"I've always found infidelity the most titillating aspect of every relationship," he tells Hugh. When Grant first began cheating on Elizabeth Hurley, a great outpouring of sentiment began on her behalf. How could anyone cheat on such a beauty! was the requisite outcry. This of course was the only possible more sexist position than the one Grant himself inhabited. "I came to resent her failure to excite me the way she used to," opines Peter's hilarious narration. Later, he gives Emmanuelle a concussion by slapping her face when she criticizes his writing.

Peter soon finds that he loathes the sight of her. Soon enough, he is free, focused on indulging himself: "Every time I looked in one woman's eyes I saw the reflection of the next." She returns only to torture him and take her revenge for his behavior. Yvor Winters' poem "The Bitter Moon" is apropos, always apropos:

The Bitter Moon

Dry snow runs burning
on the ground like fire
the quick of Hell spin on
the wind. Should I believe
in this your body, take it
at its word? I have believed
in nothing. Earth burns with a
shadow that has held my
flesh; the eye is a shadow
that consumes the mind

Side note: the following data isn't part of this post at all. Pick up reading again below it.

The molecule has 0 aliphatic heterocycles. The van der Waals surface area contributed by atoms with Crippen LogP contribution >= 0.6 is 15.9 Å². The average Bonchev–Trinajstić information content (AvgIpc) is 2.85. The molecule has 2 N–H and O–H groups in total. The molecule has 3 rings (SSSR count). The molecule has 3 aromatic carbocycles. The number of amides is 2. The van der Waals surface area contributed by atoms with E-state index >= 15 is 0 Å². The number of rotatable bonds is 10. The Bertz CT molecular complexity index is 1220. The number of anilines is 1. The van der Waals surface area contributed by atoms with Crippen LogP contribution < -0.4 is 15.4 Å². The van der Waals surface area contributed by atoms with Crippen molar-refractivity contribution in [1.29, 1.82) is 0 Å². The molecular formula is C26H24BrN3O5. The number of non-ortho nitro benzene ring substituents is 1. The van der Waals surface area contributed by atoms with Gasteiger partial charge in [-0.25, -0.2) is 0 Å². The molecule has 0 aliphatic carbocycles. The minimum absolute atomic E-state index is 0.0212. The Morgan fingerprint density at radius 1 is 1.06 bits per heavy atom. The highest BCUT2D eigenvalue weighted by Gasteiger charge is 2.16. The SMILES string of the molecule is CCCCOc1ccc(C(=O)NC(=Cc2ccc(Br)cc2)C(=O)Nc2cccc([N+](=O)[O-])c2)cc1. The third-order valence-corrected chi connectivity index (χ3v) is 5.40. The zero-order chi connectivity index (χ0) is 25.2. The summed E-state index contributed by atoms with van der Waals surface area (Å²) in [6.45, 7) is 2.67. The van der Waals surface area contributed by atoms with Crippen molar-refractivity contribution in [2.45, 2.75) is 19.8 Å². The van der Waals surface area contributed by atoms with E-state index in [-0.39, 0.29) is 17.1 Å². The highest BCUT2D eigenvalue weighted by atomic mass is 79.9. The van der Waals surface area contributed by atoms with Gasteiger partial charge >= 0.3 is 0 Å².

Scream into air! The voices
Of the dead still vibrate
they will find them, threading
all the past with twinging
wires alive like hair in cold.
These are the nerves
of death. I am its brain.

You are the way, the oath
I take. I hold to this
I bent and thwarted by a will
to live among the living dead
instead of the dead living; I
become a voice to sound for.
Can you feel through Space,
imagine beyond Time?

                             The
snow alive with moonlight
licks about my ankles.
Can you find this end?

Winters always took things a line too far, not unlike Roman Polanski.

 

The basic outline of Bitter Moon is not of Roman's own making, and so he invests every frame with his own ideas and feelings about what is going on. He is powerless not to impose himself on Pascal Bruckner's story, not to make the summation of every scene his own outsized finding. This setup shows off his power better than when he pursues his own material.